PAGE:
We were the only family with children in the
restaurant. I sat Justin in a high chair and
noticed everyone was eating and talking. Suddenly,
Justin squealed with delight and said, "Hi there."
He pounded his fat baby hands on the high chair
tray. His eyes were wide with excitement and his
mouth was bared in a toothless grin. He wriggled
and giggled with merriment.
I looked around and saw the source of his merriment.
It was a man with a tattered rag of a coat; dirty,
greasy and worn. His pants were baggy with a zipper
at half-mast and his toes poked out of would-be
shoes. His shirt was dirty and his hair was
uncombed and unwashed. His whiskers were too short
to be called a beard and his nose was so varicose it
looked like a road map. We were too far from him to
tell, but I was sure he smelled. His hands waved
and flapped on loose wrists.
"Hi there, baby; hi there, big boy. I see ya,
buster," the man said to Justin.
My husband and I exchanged looks, "What do we do?"
Justin continued to laugh and answer, "Hi, hi there."
Everyone in the restaurant noticed and looked at us
and then at the man. The old geezer was creating a
nuisance with my beautiful baby.
Our meal came and the man began shouting from across
the room, "Do ya know patty cake? Do you know
peek-a-boo? Hey, look, he knows peek-a-boo."
Nobody thought the old man was cute. He was
obviously drunk. My husband and I were
embarrassed. We ate in silence; all except for
Justin, who was running through his repertoire for
the admiring skid-row bum, who in turn, reciprocated
with his cute comments. We finally got through the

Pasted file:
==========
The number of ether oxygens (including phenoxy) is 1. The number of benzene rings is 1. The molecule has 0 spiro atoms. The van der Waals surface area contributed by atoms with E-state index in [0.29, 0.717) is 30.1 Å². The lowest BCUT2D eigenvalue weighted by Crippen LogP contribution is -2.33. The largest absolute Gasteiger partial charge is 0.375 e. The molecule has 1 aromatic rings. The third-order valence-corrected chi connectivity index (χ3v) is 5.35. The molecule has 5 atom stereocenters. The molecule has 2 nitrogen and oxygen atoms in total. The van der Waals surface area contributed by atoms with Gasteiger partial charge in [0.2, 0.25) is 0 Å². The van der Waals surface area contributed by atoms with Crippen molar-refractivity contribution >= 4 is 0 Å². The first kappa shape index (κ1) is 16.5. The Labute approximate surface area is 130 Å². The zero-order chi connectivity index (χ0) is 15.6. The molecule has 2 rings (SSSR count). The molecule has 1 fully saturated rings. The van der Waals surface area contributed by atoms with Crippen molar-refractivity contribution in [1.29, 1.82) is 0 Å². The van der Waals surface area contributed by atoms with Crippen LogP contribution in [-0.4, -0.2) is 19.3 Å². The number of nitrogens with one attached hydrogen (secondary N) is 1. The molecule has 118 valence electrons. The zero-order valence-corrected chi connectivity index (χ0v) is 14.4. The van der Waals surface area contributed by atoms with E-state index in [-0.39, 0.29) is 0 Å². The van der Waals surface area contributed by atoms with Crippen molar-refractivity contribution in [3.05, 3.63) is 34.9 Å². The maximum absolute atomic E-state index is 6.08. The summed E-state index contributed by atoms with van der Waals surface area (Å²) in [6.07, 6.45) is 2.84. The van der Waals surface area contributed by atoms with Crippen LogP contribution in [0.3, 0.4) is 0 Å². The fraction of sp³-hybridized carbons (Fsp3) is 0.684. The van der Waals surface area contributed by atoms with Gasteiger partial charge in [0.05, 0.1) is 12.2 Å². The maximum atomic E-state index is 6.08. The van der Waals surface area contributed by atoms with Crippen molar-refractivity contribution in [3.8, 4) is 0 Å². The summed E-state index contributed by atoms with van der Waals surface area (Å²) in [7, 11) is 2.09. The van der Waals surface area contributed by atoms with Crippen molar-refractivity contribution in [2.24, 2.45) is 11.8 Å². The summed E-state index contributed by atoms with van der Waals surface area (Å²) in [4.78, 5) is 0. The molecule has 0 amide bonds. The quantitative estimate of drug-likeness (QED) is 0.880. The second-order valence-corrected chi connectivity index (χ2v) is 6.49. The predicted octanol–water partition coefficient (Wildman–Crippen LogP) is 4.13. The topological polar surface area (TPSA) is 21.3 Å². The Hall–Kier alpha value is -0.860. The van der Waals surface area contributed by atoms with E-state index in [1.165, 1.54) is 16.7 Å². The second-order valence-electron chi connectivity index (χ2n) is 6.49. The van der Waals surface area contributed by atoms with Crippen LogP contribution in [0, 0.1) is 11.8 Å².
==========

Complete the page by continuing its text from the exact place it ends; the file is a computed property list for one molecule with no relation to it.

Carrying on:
meal and headed for the door. My husband went to
pay the check and told me to meet him in the
parking lot. The old man sat poised between me and
"Lord, just let me out of here before he speaks to
me or Justin," I prayed.
As I drew closer to the man, I turned my back trying
to sidestep him and avoid any air he might be
breathing. As I did, Justin leaned over my arm,
reaching with both arms in a baby's "pick-me-up"
position. Before I could stop him, Justin had
propelled himself from my arms to the man's.
Suddenly a very old smelly man and a very young baby
consummated their love relationship. Justin in an
act of total trust, love, and submission laid his
tiny head upon the man's ragged shoulder. The man's
eyes closed, and I saw tears hover beneath his
lashes. His aged hands, full of grime, pain, and
hard labor, gently, so gently, cradled my baby's
bottom and stroked his back. No two beings have
ever loved so deeply for so short a time.
I stood awestruck. The old man rocked and cradled
Justin in his arms for a moment, and then his eyes
opened and set squarely on mine. He said in a firm
commanding voice, "You take care of this baby."
Somehow I managed, "I will," from a throat that
contained a stone.
He pried Justin from his chest-unwillingly,
longingly, as though he were in pain. I received my
baby, and the man said, "God bless you, ma'am,
you've given me my Christmas gift."
Justin in my arms, I ran for the car. My husband
was wondering why I was crying and holding Justin so
tightly, and why I was saying, "My God, my God,
I had just witnessed Christ's love shown through the
innocence of a tiny child who saw no sin, who made
no judgment; a child who saw a soul, and a mother
who saw a suit of clothes. I was a Christian who
was blind, holding a child who was not.
I felt it was God asking, "Are you willing to share
your son for a moment?"-when He shared His for
The ragged old man, unwittingly, had reminded me,
"To enter the Kingdom of God, we must become as
If this has blessed you, please bless others by
sending it on to a friend as I did.
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God gives us the gift of faith to share. May we give it to others in the loving spirit in which it was given to us. Sharing is caring.
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